Japanese prints of the XVIII –XIX century from the collection of the Pushkin State Museum of Fine Arts







The technique of xylography or printing using wooden blocks made its way from China to Japan in the 7th century at the same time as the dissemination of Buddhism. Prints of this kind were used for making black-and-white prints with depictions of various Buddhist saints and for illustrating sutra texts.

The artist, carver and printer all had a part to play in the creation of polychrome Japanese color woodblock prints. Another important role was that of the publisher, who would study demand and decide on the number of prints to be made for each edition. Often it was precisely he who determined the subject of a print or influenced the nature of an issue to be published, inviting a particular artist, carver or printer to carry out the work.

The creation of a woodblock print would begin with the artist making a preparatory drawing (shita-e) with a brush and black ink on thin paper. The sketch would be modified by its author many times, approved by the publisher and later by the censor as well. The definitive version of the composition would then be executed so that it could be copied onto a block already bearing the publisher seal and the censor mark and signed by the author (hanshita-e).




Photo 1

 Photo 2

 Photo 3

At the next stage – the preparation of the main block (omohan) – the carver-engraver would be involved in the work. The drawing would be pasted face downwards (Photo 1) onto the pre-prepared block of mountain-cherry wood (yamazakura) of the necessary size. All the lines would be clearly visible but in a mirror image of the drawing (Photo 2). The carver would mark off areas in black with his contour knife, cutting along the lines of the drawing with the utmost precision (Photo 3). All areas, which were to remain without colour or to be printed in other colours, were gouged out with special cutting tools of varying thicknesses.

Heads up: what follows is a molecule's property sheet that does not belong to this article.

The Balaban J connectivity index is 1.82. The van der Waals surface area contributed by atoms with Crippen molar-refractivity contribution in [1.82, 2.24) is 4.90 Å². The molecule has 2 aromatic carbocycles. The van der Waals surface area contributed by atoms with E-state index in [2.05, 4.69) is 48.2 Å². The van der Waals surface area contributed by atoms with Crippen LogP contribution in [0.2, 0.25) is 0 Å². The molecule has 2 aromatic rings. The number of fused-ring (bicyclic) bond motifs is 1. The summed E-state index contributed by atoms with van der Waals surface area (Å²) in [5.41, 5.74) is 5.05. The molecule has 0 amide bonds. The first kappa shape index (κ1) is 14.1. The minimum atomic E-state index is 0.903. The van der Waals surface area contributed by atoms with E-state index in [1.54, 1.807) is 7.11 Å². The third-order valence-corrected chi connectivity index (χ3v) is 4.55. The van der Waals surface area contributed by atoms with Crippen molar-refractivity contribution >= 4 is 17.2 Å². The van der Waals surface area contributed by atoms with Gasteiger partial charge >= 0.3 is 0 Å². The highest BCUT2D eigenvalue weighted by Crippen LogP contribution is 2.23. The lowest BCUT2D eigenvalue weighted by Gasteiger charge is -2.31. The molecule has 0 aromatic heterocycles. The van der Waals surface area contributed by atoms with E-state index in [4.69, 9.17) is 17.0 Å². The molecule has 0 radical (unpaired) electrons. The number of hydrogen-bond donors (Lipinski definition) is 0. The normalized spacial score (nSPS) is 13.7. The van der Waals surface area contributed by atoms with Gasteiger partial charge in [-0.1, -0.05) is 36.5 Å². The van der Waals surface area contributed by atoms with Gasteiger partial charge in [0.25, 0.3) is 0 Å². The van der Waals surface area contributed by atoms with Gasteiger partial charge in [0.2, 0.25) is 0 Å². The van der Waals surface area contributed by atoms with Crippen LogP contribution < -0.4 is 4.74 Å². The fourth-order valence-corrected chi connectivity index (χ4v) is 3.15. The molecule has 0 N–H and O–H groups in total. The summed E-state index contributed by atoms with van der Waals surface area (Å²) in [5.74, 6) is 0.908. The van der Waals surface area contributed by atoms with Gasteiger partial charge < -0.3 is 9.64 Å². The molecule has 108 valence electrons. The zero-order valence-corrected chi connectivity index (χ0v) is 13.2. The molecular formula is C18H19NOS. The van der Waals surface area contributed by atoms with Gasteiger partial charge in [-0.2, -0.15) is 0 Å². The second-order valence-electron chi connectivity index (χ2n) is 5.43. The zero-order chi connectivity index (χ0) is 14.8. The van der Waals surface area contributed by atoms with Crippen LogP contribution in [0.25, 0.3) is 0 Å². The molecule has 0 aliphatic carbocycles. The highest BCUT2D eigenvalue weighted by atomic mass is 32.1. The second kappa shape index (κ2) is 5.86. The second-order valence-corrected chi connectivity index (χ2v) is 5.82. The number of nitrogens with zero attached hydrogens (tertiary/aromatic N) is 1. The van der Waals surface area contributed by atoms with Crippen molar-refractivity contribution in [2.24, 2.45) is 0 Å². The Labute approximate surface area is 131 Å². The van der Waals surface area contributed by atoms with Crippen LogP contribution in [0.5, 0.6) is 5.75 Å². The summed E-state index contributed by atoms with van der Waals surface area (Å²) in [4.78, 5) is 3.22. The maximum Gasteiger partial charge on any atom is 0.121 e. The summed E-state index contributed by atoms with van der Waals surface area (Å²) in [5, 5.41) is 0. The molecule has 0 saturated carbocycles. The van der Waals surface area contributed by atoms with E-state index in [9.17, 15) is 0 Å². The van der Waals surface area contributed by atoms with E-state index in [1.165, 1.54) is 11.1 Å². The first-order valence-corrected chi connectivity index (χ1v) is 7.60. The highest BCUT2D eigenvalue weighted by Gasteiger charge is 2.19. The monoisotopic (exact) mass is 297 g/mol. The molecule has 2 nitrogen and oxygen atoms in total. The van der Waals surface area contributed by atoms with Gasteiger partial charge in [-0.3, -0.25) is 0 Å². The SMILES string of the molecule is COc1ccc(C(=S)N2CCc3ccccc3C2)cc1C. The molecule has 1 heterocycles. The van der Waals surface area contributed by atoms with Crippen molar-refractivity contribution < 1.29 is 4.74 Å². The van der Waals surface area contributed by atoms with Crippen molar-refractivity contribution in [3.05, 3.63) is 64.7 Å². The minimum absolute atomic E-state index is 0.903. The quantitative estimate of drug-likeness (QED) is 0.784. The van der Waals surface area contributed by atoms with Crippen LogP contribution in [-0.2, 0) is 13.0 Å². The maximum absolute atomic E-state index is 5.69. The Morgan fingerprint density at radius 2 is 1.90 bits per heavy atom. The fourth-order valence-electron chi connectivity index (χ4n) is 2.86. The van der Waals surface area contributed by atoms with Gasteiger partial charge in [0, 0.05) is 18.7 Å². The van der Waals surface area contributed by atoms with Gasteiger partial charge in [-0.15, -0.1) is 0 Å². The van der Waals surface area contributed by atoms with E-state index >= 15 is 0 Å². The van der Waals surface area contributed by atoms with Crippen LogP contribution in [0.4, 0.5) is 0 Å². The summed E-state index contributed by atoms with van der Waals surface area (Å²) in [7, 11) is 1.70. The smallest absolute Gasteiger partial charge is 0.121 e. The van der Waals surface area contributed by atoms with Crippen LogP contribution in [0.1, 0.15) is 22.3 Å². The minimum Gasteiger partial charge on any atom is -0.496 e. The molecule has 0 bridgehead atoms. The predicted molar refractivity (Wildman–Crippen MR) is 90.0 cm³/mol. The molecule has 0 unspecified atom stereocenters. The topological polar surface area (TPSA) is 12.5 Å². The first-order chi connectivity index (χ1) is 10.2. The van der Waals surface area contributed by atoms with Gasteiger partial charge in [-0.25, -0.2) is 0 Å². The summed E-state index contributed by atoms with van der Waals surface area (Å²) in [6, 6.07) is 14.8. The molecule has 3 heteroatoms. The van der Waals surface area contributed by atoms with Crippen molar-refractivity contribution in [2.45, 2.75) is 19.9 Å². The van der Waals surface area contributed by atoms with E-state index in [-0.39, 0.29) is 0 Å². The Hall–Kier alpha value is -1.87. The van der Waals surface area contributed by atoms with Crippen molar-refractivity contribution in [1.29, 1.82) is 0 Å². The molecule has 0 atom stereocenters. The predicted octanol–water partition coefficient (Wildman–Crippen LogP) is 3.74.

From initial off-prints the artist was able to distinguish in which parts of the sheet other colours would be used. On the basis of the off-print made from the key block, the remaining ones (kyōgōsuri) would be carved. For each colour a separate block would then be carved as required (Photo 4). On the basis of the marks provided by the artist the carvers would make a separate block for each colour. So-called 'guide marks' (kentō),

Photo 4

Photo 5


were cut out on each block and at the bottom corners of each block low ledges in the form of the letter 'L' (Photo 5) were fashioned, so as to fix the position for the sheet of paper during printing. This ensured that the colours printed subsequently would be in exactly the right place on each off-print.

In the 'studio' system for the production of prints there existed narrow specialization among the carvers, which testified to the individual craftsman's particular skill. Cutter-engravers belonged to one of three categories: kashirabori – skilled craftsmen of the highest grade who specialized in depicting faces, hair-styles and so on, dobori who cut the less difficult lines of bodies and costumes and finally hanchiya, the apprentice block-carvers.




 Photo 6

 Photo 7

 Photo 8

When everything was complete, the set of duly prepared blocks was sent to the printer, who applied colour to each block (Photo 6).

After that a craftsman placed paper onto each of the carved blocks (Photo 7) and made off-prints by hand or with help of a special disk-shaped and flat-bottomed tool known as a baren (Photo 8). The colours for making the prints were of mineral or vegetable origin on a water base, to which rice paste and glue made from rabbit hide were added to bind them together. The washi, or Japanese paper, on which the prints were created was hand-made, long-fibred and thicker than the paper on which the original drawing and preliminary off-print had been made. It contained processed pulp from the paper mulberry (kōzo), vegetable sizing, lime and ground shells, which lent the paper additional whiteness. Many different kinds of washi paper existed: for ordinary prints paper of a lower quality was used made from Japanese spindle – masa, which also contained textile fibre (ramie) obtained from wild nettles, while for specially commissioned prints thick paper of higher quality - hoshogami – was used which only contained kōzo pulp.

It was the tradition to make up to 200 prints of each composition, but an edition could be extended, if the first series sold well. If necessary, worn down lines on the blocks could be modified and made sharper.

The publisher had overall control of the whole process involved in the creation of a woodblock print – from the drawing and subsequent production to sales and distribution.

The technique was based on precision and strict linear execution of the design, which did not allow for any blurred brush-strokes, such as would be found in painting. The traditional nature of the artistic language, the conditions dictated by the technique of woodblock printing and the 'studio' process, involving the division of labour between various stages, together ensured a coherent artistic logic of line, colour zones and decoration.


The Adachi Institute of Woodcut Prints©